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Mobile Threats: Every Tool Is a Weapon If You Hold It Right

December 03, 2015

A good friend of mine is fond of saying “The first thing to do in any crisis is panic, but once you’ve got that out of the way you need to figure out what you’re going to do next.” That phrase has always resonated with me because, while alarmism might be our natural instinct, it’s usually not very helpful. Mobile malware is perplexing because we can’t seem to collectively decide whether it warrants actual panic or is just a minor irritant. The Verizon Data Breach Investigation Report (DBIR) humorously quips “I Got 99 Problems and Mobile Malware Isn’t Even 1% of Them”. While no high-profile breaches have been directly attributed to mobile (yet), it’s entirely possible that we’re overlooking how mobile may already be fitting into the Cyber Kill Chain®.

Indeed, while we may be quick to shrug off things like contacts being read and exported as mere annoyances, we shouldn’t forget that Step 1 is Reconnaissance. The more that can be learned about a potential target, the better equipped bad actors are to mount an effective attack. Symantec’s 2015 Internet Security Threat Report (ISRT) indicated that “there was an eight percent increase in targeted attacks via spear-phishing campaigns, despite an overall decline by twelve percent in the number of spear-phishing e-mails sent” and also noted that “Attackers have taken more time to plan and coordinate attacks before launching them, paying particular attention to reconnaissance.” In this context, mobile doesn't need to be the attack vector if it can help make traditional attacks more likely to succeed. To be clear, the report does not make any claims about mobile data exfiltration as a reconnaissance tool for targeted attacks nor does it make any connection between mobile and the apparent increase in spear-phishing efficiency, but it would be foolish to ignore the possibility. Moreover, just because it might not be happening today is no reason to expect that it couldn’t or wouldn’t: history has clearly shown us that attackers are nothing if not creative and highly adaptable.

Nor should we expect mobile to remain relegated to supporting roles in cyber attacks. One of the other findings presented in the ISRT was a 32% increase in the number of mobile vulnerabilities disclosed from 2013 to 2014. 2015 has also brought the disclosure of a number of very high profile and dangerous vulnerabilities and the availability of corresponding exploits. When this increase is combined with the “always on” connectivity of mobile and the nearly three-fold increase in the number of devices people carry, it creates a very large potential attack surface. Other analyses sound similarly cautionary notes about the potential risks posed by the ever-increasing access mobile devices have to corporate data and the trend toward mobile as the primary computing endpoint. The danger is compounded when organizations rely on inadequate tools such as ActiveSync only to protect their mobile fleets.

Setting aside the differences of opinion surrounding the severity of the problem, it’s probably still safe to say that the current state of the mobile threats pales in comparison to the traditional IT threat landscape. Mobile is — at least for the moment — ahead of (or at least less interesting and useful to) our attackers. As such, we’re in the rare position of being able to prepare for— rather than react to— the need for greater security.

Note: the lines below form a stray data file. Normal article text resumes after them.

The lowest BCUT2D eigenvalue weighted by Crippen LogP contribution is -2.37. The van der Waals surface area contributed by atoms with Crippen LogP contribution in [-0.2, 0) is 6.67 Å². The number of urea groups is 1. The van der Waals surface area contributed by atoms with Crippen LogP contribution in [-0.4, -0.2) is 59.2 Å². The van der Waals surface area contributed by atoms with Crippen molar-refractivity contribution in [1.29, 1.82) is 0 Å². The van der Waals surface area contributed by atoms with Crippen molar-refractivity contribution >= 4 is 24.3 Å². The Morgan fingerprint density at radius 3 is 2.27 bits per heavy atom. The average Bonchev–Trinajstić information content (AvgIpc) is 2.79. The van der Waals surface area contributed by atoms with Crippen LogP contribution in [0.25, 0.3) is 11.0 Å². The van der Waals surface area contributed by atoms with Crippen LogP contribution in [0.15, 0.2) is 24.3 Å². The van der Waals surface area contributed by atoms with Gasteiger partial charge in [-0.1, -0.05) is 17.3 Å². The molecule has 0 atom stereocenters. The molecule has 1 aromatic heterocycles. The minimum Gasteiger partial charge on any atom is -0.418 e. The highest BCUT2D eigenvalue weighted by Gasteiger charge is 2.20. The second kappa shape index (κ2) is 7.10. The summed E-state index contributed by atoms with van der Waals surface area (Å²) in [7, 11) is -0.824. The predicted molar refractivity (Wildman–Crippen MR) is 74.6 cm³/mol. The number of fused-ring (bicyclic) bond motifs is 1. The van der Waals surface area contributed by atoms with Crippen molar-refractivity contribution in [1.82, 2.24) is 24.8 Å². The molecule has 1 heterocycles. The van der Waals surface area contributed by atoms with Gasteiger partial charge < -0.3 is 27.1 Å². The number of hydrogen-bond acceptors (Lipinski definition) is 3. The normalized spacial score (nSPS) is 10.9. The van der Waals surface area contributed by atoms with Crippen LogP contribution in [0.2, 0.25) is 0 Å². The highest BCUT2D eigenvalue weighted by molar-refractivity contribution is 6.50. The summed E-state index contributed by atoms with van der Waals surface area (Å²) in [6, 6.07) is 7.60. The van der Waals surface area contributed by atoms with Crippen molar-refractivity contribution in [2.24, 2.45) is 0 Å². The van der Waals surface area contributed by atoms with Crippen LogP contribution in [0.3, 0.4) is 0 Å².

Like any exercise, securing modern endpoints begins with good fundamentals. As previously discussed, mobile endpoints offer a much sturdier security foundation than their legacy counterparts, but there are still important steps that should be taken to fortify against potential attacks:

  1. Understand the scope of mobile device access to critical data and provide additional controls when necessary: without a clear picture of what data is accessible, it’s impossible to adequately protect it.
  2. Ensure you have tools in place to validate the integrity of the device/OS: a compromised OS means that none of the innate security features can be relied upon.
  3. Dynamically enforce access control: there’s not much left of the traditional network perimeter these days, but there are mature technologies that can restrict or deny access based on device status and they should be part of every mobile deployment.
  4. Protect against risky apps: It’s impossible to manually evaluate the Software Development Lifecycle (SDLC) of the nearly 3.5 million apps available in the commercial app stores, yet apps represent one of the most likely attack vectors. Leveraging tools to understand their inner workings will help to reduce exposure.
  5. Break your mobile security out of its silo: mobile security tools that integrate with the rest of your IT and security infrastructure help you understand threats in context and protect your assets uniformly.  

We shouldn’t expect the detente to last, but neither should we squander the opportunity. We can skip the panic but we must seriously evaluate how this new class of devices fits into our larger IT environment, what that means for both our risk profile and our risk appetite, and continue taking concrete steps to protect our tools to prevent them from becoming weapons.

Stay tuned to the MobileIron Rethink: Security blog for all the latest news and analyses of enterprise mobility, mobile security threats and countermeasures, and more. 

James Plouffe

James Plouffe, CISSP | Lead Solutions Architect, ServiceConnect Ecosystem at MobileIron

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